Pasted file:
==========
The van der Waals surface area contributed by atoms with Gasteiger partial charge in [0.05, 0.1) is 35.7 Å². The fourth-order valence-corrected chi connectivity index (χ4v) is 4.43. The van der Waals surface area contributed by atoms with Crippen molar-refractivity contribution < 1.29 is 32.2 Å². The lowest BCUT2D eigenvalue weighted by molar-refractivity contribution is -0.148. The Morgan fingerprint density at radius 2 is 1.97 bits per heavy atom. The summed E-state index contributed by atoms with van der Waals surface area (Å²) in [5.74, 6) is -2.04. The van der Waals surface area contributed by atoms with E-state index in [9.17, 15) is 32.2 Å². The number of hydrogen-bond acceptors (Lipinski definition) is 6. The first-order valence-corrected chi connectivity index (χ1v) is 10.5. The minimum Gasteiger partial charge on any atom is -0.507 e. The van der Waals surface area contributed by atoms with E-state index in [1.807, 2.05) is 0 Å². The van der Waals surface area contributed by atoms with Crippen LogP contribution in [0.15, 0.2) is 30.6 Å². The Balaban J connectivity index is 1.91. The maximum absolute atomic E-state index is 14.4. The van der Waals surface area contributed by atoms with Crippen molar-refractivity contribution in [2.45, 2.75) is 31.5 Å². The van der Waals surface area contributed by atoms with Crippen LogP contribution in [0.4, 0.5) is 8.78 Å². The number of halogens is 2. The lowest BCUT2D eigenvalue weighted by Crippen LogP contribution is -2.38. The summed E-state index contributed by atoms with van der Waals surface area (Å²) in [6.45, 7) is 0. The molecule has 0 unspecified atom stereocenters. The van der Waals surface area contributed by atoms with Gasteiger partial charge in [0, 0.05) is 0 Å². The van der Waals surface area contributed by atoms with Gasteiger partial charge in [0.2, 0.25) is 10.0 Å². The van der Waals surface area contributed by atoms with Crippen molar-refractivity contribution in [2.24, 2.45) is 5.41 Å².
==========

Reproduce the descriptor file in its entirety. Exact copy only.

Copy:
The van der Waals surface area contributed by atoms with Gasteiger partial charge in [0.05, 0.1) is 35.7 Å². The fourth-order valence-corrected chi connectivity index (χ4v) is 4.43. The van der Waals surface area contributed by atoms with Crippen molar-refractivity contribution < 1.29 is 32.2 Å². The lowest BCUT2D eigenvalue weighted by molar-refractivity contribution is -0.148. The Morgan fingerprint density at radius 2 is 1.97 bits per heavy atom. The summed E-state index contributed by atoms with van der Waals surface area (Å²) in [5.74, 6) is -2.04. The van der Waals surface area contributed by atoms with E-state index in [9.17, 15) is 32.2 Å². The number of hydrogen-bond acceptors (Lipinski definition) is 6. The first-order valence-corrected chi connectivity index (χ1v) is 10.5. The minimum Gasteiger partial charge on any atom is -0.507 e. The van der Waals surface area contributed by atoms with E-state index in [1.807, 2.05) is 0 Å². The van der Waals surface area contributed by atoms with Crippen LogP contribution in [0.15, 0.2) is 30.6 Å². The Balaban J connectivity index is 1.91. The maximum absolute atomic E-state index is 14.4. The van der Waals surface area contributed by atoms with Crippen molar-refractivity contribution in [2.45, 2.75) is 31.5 Å². The van der Waals surface area contributed by atoms with Crippen LogP contribution in [0.4, 0.5) is 8.78 Å². The number of halogens is 2. The lowest BCUT2D eigenvalue weighted by Crippen LogP contribution is -2.38. The summed E-state index contributed by atoms with van der Waals surface area (Å²) in [6.45, 7) is 0. The molecule has 0 unspecified atom stereocenters. The van der Waals surface area contributed by atoms with Gasteiger partial charge in [0, 0.05) is 0 Å². The van der Waals surface area contributed by atoms with Gasteiger partial charge in [0.2, 0.25) is 10.0 Å². The van der Waals surface area contributed by atoms with Crippen molar-refractivity contribution in [2.24, 2.45) is 5.41 Å².